Man begs to see daughter before being jailed for child cruelty

tchitwood@ledger-enquirer.comDecember 10, 2012 

Folks in Judge John Allen's courtroom saw a heartrending scene Monday as a weeping man pleaded with Allen to let him see his young daughter this Christmas.

Thomas Lamont Jones did not get his wish: After Jones pleaded guilty to first-degree child cruelty, Allen sentenced him to five years in prison, with two to serve and the rest on probation.

Jones has been jailed since March 30, accused of burning an 8-year-old boy on the arm with a hot curling iron in retribution for the boy having burned Jones' daughter, then 2, with the same device.

That punishment was far disproportionate to the boy's offense, said Assistant District Attorney Douglas Breault: The little girl was only slightly injured. The boy fared much worse, sustaining "two long, large burns on his arm, second-degree burns. He still has a visible scar."

The incident happened March 28. At the time Jones was the live-in boyfriend of his daughter's mother and was baby-sitting the girl and three other children, including the 8-year-old boy whom Breault said Jones burned "intentionally, to teach him a lesson."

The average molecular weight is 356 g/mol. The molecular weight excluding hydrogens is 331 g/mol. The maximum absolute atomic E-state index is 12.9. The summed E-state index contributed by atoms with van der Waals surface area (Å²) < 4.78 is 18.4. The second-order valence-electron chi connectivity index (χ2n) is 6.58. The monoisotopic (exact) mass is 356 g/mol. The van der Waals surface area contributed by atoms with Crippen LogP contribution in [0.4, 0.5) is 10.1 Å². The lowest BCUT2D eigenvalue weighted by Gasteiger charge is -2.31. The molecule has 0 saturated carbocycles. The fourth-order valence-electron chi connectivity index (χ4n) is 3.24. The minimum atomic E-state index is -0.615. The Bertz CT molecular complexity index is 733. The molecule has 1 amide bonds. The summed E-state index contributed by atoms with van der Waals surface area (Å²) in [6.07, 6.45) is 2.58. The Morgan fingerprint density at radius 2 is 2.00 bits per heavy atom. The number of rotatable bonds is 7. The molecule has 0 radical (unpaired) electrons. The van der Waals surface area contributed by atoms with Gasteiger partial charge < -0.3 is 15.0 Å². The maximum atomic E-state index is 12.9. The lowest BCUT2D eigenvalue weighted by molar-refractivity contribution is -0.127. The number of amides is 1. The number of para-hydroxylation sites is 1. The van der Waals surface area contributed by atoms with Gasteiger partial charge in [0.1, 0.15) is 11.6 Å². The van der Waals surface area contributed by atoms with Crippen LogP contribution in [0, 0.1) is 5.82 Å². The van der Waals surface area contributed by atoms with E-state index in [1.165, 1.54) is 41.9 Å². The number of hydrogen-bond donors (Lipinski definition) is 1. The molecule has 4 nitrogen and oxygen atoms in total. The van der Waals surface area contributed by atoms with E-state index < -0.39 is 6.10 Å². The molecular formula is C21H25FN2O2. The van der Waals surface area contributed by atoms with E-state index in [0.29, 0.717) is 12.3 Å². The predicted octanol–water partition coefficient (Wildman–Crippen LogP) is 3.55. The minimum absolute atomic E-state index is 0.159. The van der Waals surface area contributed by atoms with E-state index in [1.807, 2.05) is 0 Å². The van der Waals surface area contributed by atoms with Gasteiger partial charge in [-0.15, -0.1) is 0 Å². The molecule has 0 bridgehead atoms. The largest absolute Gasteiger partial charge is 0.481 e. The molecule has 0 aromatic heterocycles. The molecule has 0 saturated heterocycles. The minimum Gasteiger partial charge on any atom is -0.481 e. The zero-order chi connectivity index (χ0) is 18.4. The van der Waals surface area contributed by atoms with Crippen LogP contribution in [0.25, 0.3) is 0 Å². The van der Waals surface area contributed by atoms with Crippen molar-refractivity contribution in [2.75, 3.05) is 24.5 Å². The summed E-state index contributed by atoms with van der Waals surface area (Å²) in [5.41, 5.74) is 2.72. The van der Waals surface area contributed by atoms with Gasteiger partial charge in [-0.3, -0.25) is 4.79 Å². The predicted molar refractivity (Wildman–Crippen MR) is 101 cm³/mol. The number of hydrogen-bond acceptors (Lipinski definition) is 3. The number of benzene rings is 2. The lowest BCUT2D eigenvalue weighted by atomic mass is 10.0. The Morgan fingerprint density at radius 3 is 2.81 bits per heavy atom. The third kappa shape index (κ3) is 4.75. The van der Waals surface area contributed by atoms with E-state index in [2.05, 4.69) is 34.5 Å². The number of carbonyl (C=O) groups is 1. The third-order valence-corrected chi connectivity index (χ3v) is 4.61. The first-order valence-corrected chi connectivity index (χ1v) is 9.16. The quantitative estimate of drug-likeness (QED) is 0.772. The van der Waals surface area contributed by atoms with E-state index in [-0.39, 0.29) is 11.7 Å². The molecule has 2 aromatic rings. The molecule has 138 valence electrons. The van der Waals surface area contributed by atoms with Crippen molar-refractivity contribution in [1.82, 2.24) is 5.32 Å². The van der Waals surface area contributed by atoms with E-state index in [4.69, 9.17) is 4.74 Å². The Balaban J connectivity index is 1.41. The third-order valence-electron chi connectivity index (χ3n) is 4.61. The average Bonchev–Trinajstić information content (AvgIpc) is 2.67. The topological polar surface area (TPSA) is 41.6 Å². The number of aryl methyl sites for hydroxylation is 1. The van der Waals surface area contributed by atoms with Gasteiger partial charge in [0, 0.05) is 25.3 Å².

As he pleaded guilty Monday, Jones began to cry, saying he simply lost his composure when he saw his daughter's injury. "I'm so sorry," he said. "God knows I love them kids."

He begged Allen to send him home: "I want to see my daughter for Christmas," he pleaded. "Please let me go home. I can't take it in that jail anymore."

Evidence presented before his sentencing showed Jones has been hospitalized multiple times for mental illness and has suffered from a diminished mental capacity that required special instruction when he was in school. He also had been using illegal drugs before his arrest, as he acknowledged in a letter to Allen included in his case file. In that correspondence, Jones wrote that he was abused as a child.

Allen said Jones can get treatment for his condition in prison and from Columbus' New Horizons program when he's released.

"He can get the kind of help he needs," Allen said.

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